Ross Honeywill

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Ross Honeywill

Ross Honeywill is an Australian social scientist.[1] His books have been published in the US, China, Australia and New Zealand.[2]

An Adjunct Associate Professor in business and economics,[1] Honeywill is Executive Director of the Centre for Social Economics,[3] based in Melbourne Australia. He has a PhD from the University of Tasmania.[1]

He developed the Desire Economy model and the NEO typology - both population classifications revealing a measure of high-value consumption - for North America, Australia and Asia.[4]

He lives in Melbourne, Australia with conceptual artist and writer, Greer Honeywill.[4]

Career[edit]

In 1997 professional services firm KPMG bought his Values Bank Research Centre and renamed it the Centre for Consumer Behaviour and appointed Honeywill director. Prior to KPMG Honeywill was a research director and management consultant.[5] Before that, he worked as a retail manager and in arts administration.

Books[edit]

Honeywill is the author of and contributor to business and social science books, as well as author of a number of mainstream books, including NEO Power, Lamarck's Evolution and Wasted. Lamarck's Evolution was launched by Nobel Laureate Professor Peter Doherty and John Long at the 2008 Melbourne Writers Festival.[6] In 2011, Wasted was shortlisted in Australia for the Ned Kelly Award for true crime writing and is under development as a motion picture. The business/management book, One Hundred Thirteen Million Markets of One, is published in North America.

  • 2001: I-Cons: the essential guide to winning and keeping high-value customers (with Verity Byth) Random House
  • 2004: (Chinese edition) I-Cons: the essential guide to winning and keeping high-value customers (with Verity Byth) Citic Publishing, Mainland China
  • 2006: NEO Power: how the new economic order is changing the way we live, work and play (with Verity Byth) Scribe Publications
  • 2008: Managing the Innovation Faultline - chapter in Inside the Innovation Matrix (with Verity Byth) Australian Business Foundation
  • 2008: "Lamarck's Evolution: two centuries of genius and jealousy. Pier 9 (a Murdoch Books imprint), ISBN 1921208600
  • 2010: Wasted: the true story of Jim McNeil, violent criminal and brilliant playwright. Viking (a Penguin imprint)
  • 2012: One Hundred Thirteen Million Markets of One: How the New Economic Order can remake the American economy (with Chris Norton) Fingerprint, USA
  • 2014: It's Not a Glass Ceiling; It's a Masculine Fault Line - chapter in Gender Discrimination and Inequality, The Spinney Press - editor J Healey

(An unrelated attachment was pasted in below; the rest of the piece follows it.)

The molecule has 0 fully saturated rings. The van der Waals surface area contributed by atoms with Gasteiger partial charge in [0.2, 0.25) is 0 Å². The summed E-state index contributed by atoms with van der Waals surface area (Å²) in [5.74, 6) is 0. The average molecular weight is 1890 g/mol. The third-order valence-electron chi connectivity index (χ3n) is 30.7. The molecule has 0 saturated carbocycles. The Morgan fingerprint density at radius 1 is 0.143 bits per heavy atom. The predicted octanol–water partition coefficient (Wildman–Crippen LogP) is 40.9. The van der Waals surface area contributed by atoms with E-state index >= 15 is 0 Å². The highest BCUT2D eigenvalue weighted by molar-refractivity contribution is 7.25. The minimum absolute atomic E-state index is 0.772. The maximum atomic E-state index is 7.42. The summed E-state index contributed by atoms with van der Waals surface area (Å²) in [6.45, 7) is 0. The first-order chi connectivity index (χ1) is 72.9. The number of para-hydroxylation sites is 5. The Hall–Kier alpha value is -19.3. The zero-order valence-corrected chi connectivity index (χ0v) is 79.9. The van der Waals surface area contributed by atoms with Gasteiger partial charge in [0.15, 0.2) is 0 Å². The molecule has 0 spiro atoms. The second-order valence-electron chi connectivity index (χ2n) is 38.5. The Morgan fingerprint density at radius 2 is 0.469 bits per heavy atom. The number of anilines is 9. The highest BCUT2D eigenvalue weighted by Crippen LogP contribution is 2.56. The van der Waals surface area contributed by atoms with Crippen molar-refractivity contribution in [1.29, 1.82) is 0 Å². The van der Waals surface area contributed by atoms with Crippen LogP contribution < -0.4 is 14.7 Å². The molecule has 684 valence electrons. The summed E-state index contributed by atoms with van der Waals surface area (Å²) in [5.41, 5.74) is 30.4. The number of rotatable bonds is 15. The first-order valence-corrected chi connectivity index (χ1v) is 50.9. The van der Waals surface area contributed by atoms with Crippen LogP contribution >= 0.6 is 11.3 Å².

• 2016: The Man Problem: Destructive Masculinity in Western Culture, Palgrave Macmillan (New York)
  • 2018: Somewhere Else to Die A novel (recipient of Arts Tasmania grant for 2014) - under construction

Journals and papers[edit]

  • 2011: 'Water in the Wires' - fiction - Island Magazine edition 126 (Spring 2011)
  • 2011: 'A Radical Dimension of Normality: Beauvoir as diviner of masculine madness in ordinary men'. Sapere Aude - Journal of Philosophy, Vol 3, No 6. (Brazil)
  • 2012: Rape: modern men making a choice - Centre for Gender Equity
  • 2013: 'PM Takes a Stalinist Stance on Science' - Australasian Science, Vol 34, No 10 (December 2013)
  • 2013: Gender and Biological Determinism - Centre for Gender Equity
  • 2014: Tasmania - towards a new economy ISBN 978-0-646-91654-5 A paper on the contribution of low-carbon values to a new Tasmanian economy

Achievements[edit]

  • 2016: Advisory Board member - University of Melbourne's Social Equity Institute
  • 2015: Expert Panel "Women & Girls" - Department of Premier & Cabinet (Tasmania)
  • 2013: Chairman of Judges - Tasmanian Literary Awards
  • 2010-13: Chairman, Festival of Voices (Tasmania)
  • 1993-97: Board-member, Melbourne International Film Festival

References[edit]

  1. ^ a b c "Ross Honeywill - Profiles - University of Tasmania, Australia". Utas.edu.au. 2016-06-28. Retrieved 2016-08-08.
  2. ^ "ross honeywill: Books". Amazon.com. Retrieved 2016-08-08.
  3. ^ "About – Social Economics". Socialeconomics.com.au. Retrieved 2016-08-08.
  4. ^ a b "Data scientist and NEO creator Ross Honeywill now confronts The Man Problem". Afr.com. 2016-01-30. Retrieved 2016-08-08.
  5. ^ [1]
  6. ^ "Penguin Books Australia". Penguin.com.au. 2016-05-20. Retrieved 2016-08-08.